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Using Windows Communication Foundation with Windows Workflow Foundation – Part 1

Both Windows Communications Foundation (WCF) and Windows Workflow Foundation (WF) were released at the same time as part of the .NET 3.0 release. But even though they were released together, they didn’t really work together. The main culprit here was Windows Workflow Foundation, which only contains activities for connecting to and publishing workflows as web services. This lack of WCF support was fixed in the .NET 3.5 release when the WF team added two new activities. The first of these is the SendActivity, which enables you to call WCF as well as standard web services. The second is the ReceiveActivity, which enables a developer to publish a workflow as a WCF service. In this first article I will take a look at how you can use the SendActivity in your workflows. In a next article I will be taking a closer look at the ReceiveActivity and the capabilities it has to offer.

Sending requests to remote services

When we want to send requests to a remote service, we can use the SendActivity. Using the SendActivity is quite straightforward, especially with a WCF service as the target. Because WCF is backwards-compatible with the more traditional ASMX style web services, you can also use the SendActivity to work with these services; however, as we will see, this requires a bit more work, and using the InvokeWebServiceActivity can be easier.

Calling Windows Communication Foundation services

The function of the SendActivity is to call a WCF service from within a workflow. The best way to explain how to use it is by creating a simple example. In this example I am using Visual Studio 2008, which comes with the .NET 3.5 Framework. The first step is to create a new Visual Basic Sequential Workflow Console Application (see Figure 1). Let’s call it SimpleSend.

1_CreateSimpleSend.png

Figure 1. The New Project dialog box to create the workflow application

When the project is created, it will automatically open the default workflow, with the name Workflow1, in the designer. If you now open the Toolbox and scroll to the bottom (see Figure 2), you will see a section named Windows Workflow v3.5, which contains the two new activities.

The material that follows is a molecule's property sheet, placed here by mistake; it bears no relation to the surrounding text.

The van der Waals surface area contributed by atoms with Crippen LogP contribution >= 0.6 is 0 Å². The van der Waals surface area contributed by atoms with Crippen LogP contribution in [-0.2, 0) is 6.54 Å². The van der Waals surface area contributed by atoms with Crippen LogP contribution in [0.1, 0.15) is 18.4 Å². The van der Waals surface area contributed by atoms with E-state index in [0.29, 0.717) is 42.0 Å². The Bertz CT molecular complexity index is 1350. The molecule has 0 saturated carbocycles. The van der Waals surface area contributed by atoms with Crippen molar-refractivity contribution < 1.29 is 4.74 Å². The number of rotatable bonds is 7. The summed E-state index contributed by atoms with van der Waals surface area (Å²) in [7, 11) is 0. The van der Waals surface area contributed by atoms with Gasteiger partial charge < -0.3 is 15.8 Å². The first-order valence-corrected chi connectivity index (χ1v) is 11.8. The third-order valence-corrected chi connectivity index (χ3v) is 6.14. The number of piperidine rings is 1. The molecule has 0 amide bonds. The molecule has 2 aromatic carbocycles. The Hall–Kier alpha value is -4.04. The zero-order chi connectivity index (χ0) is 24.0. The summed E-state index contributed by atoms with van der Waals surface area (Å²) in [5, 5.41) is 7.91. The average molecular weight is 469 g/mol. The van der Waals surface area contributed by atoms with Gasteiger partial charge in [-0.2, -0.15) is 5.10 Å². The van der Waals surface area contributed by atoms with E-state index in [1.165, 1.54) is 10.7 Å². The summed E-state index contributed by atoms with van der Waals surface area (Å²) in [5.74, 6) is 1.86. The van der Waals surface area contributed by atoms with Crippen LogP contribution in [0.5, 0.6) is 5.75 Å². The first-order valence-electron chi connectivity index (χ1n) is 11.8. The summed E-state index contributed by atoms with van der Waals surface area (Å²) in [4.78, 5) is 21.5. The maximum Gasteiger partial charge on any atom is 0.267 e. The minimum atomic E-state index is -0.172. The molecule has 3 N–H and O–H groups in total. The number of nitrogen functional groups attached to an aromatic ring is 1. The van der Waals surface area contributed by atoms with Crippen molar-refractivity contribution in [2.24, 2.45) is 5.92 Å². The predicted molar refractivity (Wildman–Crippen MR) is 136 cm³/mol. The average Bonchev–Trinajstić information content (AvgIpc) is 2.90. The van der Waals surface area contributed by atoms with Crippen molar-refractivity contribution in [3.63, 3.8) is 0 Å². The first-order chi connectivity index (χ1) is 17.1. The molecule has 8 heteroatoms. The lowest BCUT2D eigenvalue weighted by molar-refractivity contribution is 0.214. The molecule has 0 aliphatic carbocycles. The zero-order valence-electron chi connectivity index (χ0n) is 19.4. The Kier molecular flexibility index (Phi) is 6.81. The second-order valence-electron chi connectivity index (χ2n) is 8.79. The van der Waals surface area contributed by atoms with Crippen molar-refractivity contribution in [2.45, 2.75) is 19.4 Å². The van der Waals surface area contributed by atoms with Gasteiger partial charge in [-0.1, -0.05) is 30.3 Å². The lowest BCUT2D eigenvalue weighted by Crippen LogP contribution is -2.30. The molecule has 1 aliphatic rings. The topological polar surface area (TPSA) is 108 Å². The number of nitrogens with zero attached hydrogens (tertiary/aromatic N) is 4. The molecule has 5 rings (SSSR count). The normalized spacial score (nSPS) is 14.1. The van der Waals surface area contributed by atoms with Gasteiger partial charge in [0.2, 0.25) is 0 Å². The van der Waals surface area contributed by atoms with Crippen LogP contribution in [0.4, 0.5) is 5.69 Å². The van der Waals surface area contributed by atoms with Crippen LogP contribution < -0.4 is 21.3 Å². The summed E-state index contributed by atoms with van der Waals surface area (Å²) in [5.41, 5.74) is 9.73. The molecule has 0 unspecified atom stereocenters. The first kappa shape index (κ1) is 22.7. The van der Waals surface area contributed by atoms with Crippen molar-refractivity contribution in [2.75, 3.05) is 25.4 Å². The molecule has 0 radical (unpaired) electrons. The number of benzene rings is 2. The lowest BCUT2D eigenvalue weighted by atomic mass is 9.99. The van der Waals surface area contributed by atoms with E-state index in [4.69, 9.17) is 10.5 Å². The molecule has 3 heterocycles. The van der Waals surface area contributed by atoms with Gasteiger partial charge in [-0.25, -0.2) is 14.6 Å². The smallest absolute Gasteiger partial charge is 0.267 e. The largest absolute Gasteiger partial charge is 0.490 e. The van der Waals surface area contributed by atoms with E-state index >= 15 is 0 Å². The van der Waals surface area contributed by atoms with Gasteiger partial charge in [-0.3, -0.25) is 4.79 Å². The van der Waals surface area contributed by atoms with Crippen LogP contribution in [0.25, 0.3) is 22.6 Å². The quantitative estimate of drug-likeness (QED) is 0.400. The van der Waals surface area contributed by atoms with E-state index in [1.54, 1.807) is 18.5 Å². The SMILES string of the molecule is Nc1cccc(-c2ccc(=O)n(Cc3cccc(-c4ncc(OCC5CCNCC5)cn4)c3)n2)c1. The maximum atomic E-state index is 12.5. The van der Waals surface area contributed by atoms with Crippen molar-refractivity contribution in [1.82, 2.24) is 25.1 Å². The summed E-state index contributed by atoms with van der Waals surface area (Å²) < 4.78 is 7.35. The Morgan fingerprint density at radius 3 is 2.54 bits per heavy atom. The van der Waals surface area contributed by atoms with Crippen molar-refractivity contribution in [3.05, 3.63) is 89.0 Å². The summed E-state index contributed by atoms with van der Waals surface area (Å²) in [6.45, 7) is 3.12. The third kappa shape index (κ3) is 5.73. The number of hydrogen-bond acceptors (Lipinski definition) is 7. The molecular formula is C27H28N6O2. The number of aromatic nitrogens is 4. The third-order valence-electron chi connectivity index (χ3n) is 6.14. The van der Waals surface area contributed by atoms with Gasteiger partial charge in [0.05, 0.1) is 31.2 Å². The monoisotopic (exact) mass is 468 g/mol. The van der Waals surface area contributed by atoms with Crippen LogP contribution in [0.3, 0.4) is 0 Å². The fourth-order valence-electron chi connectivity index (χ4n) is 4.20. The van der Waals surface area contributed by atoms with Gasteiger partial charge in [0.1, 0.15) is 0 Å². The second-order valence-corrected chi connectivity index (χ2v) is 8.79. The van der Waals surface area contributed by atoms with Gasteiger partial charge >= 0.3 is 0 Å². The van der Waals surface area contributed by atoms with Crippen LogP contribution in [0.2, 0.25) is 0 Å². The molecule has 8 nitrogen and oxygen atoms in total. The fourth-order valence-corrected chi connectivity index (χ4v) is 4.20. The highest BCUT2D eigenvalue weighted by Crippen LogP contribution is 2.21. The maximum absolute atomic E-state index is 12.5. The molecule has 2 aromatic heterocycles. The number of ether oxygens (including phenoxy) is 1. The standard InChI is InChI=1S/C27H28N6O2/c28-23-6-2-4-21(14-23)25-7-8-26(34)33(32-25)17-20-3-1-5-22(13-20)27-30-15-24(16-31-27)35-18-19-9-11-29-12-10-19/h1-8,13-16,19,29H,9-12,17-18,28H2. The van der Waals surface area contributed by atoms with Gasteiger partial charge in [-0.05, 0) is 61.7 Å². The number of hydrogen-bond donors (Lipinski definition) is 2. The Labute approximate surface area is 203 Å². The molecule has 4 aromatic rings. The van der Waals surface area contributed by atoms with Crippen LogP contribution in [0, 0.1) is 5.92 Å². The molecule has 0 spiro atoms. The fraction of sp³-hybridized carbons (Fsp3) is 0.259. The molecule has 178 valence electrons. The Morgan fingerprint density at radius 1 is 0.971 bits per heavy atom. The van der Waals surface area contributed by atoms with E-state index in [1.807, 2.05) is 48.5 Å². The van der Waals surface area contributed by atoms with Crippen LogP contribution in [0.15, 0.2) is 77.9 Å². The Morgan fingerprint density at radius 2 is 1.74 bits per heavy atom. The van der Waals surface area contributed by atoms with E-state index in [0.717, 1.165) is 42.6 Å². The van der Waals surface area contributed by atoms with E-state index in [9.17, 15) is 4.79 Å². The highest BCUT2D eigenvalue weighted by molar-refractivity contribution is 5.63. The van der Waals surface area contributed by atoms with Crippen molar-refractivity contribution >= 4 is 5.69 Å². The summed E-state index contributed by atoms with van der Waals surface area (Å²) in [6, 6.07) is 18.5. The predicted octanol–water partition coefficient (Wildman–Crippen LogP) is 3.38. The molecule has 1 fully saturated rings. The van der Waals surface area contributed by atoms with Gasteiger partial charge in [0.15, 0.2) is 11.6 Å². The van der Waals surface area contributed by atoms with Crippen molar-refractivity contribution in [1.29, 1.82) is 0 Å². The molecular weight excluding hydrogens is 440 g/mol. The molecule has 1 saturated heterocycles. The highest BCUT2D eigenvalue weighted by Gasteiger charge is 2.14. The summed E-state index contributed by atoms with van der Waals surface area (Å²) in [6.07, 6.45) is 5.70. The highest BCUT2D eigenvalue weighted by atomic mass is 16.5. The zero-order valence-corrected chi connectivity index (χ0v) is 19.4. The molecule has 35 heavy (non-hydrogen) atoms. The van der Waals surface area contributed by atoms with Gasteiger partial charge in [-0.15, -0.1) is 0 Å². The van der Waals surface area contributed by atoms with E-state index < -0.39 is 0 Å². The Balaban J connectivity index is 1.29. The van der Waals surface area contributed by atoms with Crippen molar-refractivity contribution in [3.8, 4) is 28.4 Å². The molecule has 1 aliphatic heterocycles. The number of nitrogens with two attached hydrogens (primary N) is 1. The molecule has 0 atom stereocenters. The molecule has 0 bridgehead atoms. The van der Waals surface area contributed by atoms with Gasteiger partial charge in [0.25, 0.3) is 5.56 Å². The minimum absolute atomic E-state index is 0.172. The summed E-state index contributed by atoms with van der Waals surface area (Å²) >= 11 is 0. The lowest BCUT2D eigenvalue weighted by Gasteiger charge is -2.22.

2_WF35Toolbox.png

Figure 2. The toolbox showing the new Windows Workflow Foundation 3.5 activities

Before we go on, we first need to add a WCF service to call. Let’s add to the solution a second project of type WCF Service Library, found under the WCF tab, and call it SimpleService. This new project contains a very basic WCF service with the name IService1 and a function GetData that takes an integer as parameter and returns a string. This simple interface will do just fine for the first sample, so just leave it as it is and build the solution.

To call this WCF service from our workflow, we need to add a SendActivity to the workflow. The activity will show up displaying a red exclamation mark at the right top indicating that it isn’t configured properly yet (see Figure 3). The first thing to notice here is a difference compared with the InvokeWebService activity that was released as part of the .NET 3.0 Framework. When an InvokeWebService activity is dropped on a workflow, it displays the “Add Web Reference” dialog to add the required web reference.

3_SimpleSendWithSendActivity.png

Figure 3. Adding a SendActivity to the new workflow

In the case of the SendActivity the “Add Service Reference” dialog box used to add a WCF service doesn’t automatically appear. As mentioned previously, the SendActivity isn’t configured properly, and the first thing it needs is a service operation to call. This is set using the ServiceOperationInfo property, but before we can do this, we need to add the service reference ourselves. To do so, right-click the SimpleSend project in the Solution Designer and select “Add Service Reference…” to add this reference. In the dialog box (see Figure 4), click Discover to search for the SimpleService in our solution. When we expand the service in the services tree, Visual Studio will automatically start the new WCF service host, named WcfSvcHost. This service host is similar to the simple web server included with Visual Studio to make ASP.NET development easier. It means you can create a WCF assembly without having to worry about hosting it while developing. Next, change the namespace to SimpleService and click OK to add the reference.

4_AddSimpleServiceReference.png

Figure 4. Adding a reference to the WCF SimpleService

Having added the service reference, we can now configure the SendActivity itself. Click the button behind the ServiceOperationInfo in the property sheet to specify the service operation to execute. This will show an empty “Choose Operation” dialog box. To select an operation, we first need to import the service interface using the Import… button. Clicking this Import… button will display the type browser (see Figure 5). Select the IService1 interface and click OK. Once we have done this the “Choose Operation” dialog box will show the two operations available in the IService1 interface (see Figure 6). Select the GetData operation and click OK.